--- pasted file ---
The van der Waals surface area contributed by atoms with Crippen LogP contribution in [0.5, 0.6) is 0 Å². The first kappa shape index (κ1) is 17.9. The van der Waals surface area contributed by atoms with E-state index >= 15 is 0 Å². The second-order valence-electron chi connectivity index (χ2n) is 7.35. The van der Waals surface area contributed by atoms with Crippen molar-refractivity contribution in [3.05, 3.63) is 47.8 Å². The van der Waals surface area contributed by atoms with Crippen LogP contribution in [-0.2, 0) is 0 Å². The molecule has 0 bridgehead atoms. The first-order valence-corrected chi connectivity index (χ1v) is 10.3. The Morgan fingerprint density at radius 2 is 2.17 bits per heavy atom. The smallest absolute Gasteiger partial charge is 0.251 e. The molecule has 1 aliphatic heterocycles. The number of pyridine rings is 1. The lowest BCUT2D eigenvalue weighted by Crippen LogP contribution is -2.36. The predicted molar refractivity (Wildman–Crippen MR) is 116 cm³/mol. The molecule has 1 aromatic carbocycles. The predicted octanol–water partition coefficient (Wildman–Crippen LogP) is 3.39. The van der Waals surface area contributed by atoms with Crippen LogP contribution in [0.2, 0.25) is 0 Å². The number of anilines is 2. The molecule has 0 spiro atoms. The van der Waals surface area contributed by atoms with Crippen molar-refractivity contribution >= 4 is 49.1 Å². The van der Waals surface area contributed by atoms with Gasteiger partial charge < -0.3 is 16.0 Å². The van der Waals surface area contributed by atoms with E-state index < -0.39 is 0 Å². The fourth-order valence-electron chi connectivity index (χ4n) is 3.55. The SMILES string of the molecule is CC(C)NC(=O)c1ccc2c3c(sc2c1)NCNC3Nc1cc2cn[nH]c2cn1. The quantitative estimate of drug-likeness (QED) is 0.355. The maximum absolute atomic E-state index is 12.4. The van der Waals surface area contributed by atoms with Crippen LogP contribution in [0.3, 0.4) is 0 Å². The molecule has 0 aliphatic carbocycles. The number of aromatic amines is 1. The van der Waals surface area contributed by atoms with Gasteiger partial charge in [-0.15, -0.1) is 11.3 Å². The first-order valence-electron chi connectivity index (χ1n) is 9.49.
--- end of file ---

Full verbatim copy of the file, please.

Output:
The van der Waals surface area contributed by atoms with Crippen LogP contribution in [0.5, 0.6) is 0 Å². The first kappa shape index (κ1) is 17.9. The van der Waals surface area contributed by atoms with E-state index >= 15 is 0 Å². The second-order valence-electron chi connectivity index (χ2n) is 7.35. The van der Waals surface area contributed by atoms with Crippen molar-refractivity contribution in [3.05, 3.63) is 47.8 Å². The van der Waals surface area contributed by atoms with Crippen LogP contribution in [-0.2, 0) is 0 Å². The molecule has 0 bridgehead atoms. The first-order valence-corrected chi connectivity index (χ1v) is 10.3. The Morgan fingerprint density at radius 2 is 2.17 bits per heavy atom. The smallest absolute Gasteiger partial charge is 0.251 e. The molecule has 1 aliphatic heterocycles. The number of pyridine rings is 1. The lowest BCUT2D eigenvalue weighted by Crippen LogP contribution is -2.36. The predicted molar refractivity (Wildman–Crippen MR) is 116 cm³/mol. The molecule has 1 aromatic carbocycles. The predicted octanol–water partition coefficient (Wildman–Crippen LogP) is 3.39. The van der Waals surface area contributed by atoms with Crippen LogP contribution in [0.2, 0.25) is 0 Å². The number of anilines is 2. The molecule has 0 spiro atoms. The van der Waals surface area contributed by atoms with Crippen molar-refractivity contribution >= 4 is 49.1 Å². The van der Waals surface area contributed by atoms with Gasteiger partial charge < -0.3 is 16.0 Å². The van der Waals surface area contributed by atoms with E-state index < -0.39 is 0 Å². The fourth-order valence-electron chi connectivity index (χ4n) is 3.55. The SMILES string of the molecule is CC(C)NC(=O)c1ccc2c3c(sc2c1)NCNC3Nc1cc2cn[nH]c2cn1. The quantitative estimate of drug-likeness (QED) is 0.355. The maximum absolute atomic E-state index is 12.4. The van der Waals surface area contributed by atoms with Crippen LogP contribution in [0.3, 0.4) is 0 Å². The molecule has 0 aliphatic carbocycles. The number of aromatic amines is 1. The van der Waals surface area contributed by atoms with Gasteiger partial charge in [-0.15, -0.1) is 11.3 Å². The first-order valence-electron chi connectivity index (χ1n) is 9.49.